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Tarot-Heritage Tenth Anniversary Roundup: Odds and Ends

Winding down my website’s tenth anniversary summer celebration. Even here in sunny Santa Barbara, where weather rarely happens, I can feel a subtle shift in the air as we head toward autumn. To finish up the series, here’s a grab bag of articles that don’t fit into any category.

The Grande Dame of tarot history, Gertrude Moakley, was praised by Dummett for her scholarship. She appeared on popular radio shows and hung out with Eden Gray. She was the first to alert the tarot world that the deck has a medieval/renaissance origin. Wish I could have known her.

I love the pip cards, although I realize they can be a stumbling block for beginners. Here’s a sample reading using one of my favorite techniques for laying out suit cards with one trump: Reading the Tarot de Marseille Suit Cards.

The Triadic Tarot is a radical revisioning of the TdM that deserves to be better known. The book gives a solid a range of meanings for each card, and a well thought-out system for interpreting the pips. The cards themselves are meant to be turned in several directions and lend themselves to intuitive reading. It’s so innovative it’s hard to describe, but I’ve tried with sample readings in this article.

Here’s a page with links to Franco Pratesi’s collected articles. Pratesi, an Italian playing card historian, has added greatly to our knowledge of tarot’s earliest history with his awesome collection of 300+ articles. A complete list of his articles is online as well as a collection of translations by Michael S. Howard.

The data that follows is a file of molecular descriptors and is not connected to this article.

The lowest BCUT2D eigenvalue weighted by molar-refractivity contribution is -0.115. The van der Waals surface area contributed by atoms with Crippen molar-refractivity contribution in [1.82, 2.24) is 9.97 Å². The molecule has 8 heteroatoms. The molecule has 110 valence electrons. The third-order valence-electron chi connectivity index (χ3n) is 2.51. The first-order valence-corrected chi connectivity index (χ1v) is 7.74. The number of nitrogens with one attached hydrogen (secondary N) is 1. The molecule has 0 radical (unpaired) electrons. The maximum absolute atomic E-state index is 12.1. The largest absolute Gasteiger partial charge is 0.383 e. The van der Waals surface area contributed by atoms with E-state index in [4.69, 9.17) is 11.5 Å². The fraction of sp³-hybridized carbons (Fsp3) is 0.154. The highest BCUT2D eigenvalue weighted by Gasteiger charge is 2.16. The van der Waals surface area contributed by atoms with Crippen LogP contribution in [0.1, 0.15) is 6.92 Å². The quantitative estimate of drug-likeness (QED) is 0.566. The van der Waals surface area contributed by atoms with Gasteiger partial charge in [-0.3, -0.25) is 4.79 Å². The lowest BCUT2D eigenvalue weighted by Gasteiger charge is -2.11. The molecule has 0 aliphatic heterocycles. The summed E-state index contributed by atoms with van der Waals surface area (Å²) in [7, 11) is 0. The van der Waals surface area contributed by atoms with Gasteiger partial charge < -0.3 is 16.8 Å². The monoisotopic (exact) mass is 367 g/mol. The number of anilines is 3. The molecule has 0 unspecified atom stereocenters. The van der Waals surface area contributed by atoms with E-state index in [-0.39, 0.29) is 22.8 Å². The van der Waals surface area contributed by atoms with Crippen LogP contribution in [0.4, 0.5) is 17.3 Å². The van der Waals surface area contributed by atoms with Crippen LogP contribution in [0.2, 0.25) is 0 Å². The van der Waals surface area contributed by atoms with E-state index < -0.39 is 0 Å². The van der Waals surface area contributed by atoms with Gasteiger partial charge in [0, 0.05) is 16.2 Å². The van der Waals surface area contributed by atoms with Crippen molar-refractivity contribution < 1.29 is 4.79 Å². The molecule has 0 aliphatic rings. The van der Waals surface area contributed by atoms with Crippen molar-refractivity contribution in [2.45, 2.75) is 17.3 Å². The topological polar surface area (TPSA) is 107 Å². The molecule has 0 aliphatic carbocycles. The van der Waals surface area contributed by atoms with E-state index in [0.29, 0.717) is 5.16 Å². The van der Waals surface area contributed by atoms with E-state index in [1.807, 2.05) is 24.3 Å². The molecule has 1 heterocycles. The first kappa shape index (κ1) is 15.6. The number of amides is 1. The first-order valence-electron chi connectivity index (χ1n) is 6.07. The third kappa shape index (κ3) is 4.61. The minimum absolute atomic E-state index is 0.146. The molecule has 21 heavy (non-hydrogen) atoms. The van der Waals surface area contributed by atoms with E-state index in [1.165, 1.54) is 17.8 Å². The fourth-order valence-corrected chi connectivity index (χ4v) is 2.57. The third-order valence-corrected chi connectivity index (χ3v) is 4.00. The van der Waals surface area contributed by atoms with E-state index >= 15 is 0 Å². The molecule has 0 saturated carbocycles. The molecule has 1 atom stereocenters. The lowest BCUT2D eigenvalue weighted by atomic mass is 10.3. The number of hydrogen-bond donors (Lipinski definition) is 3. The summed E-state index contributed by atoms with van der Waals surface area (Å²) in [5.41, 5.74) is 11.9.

Three-Dimensional Tarot Spreads gives examples of vertical layouts using wooden card holders.

Haibun is a Japanese literary form that combines a short prose paragraph with haiku. This piece by Alexis Rotella references a tarot card and gives me a chance to talk about dysfunctional court cards.

The Rouen-Brussels pattern is getting more attention these days. Here’s the rundown on the Spanish Captain who substitutes for the Popess. This was a fun article to research.

Nuns Behaving Badly is a fun look at life in Renaissance convents with a surprising amount of information on divination techniques.

The Bones You Have Cast Down is a novel by Jean Huets who collaborated on Stuart Kaplan’s Encyclopedias. She knows her tarot history and has written a novel that time travels between the worlds of Bianca Sforza in 1448 and Sister Maifreda in 1298, who was a possible model for the Visconti-Sforza Papessa card.

The story behind one of my favorite Devils by the printer calling himself Agnolo Hebreo. With a spread and sample reading based on this card.

Happy reading!

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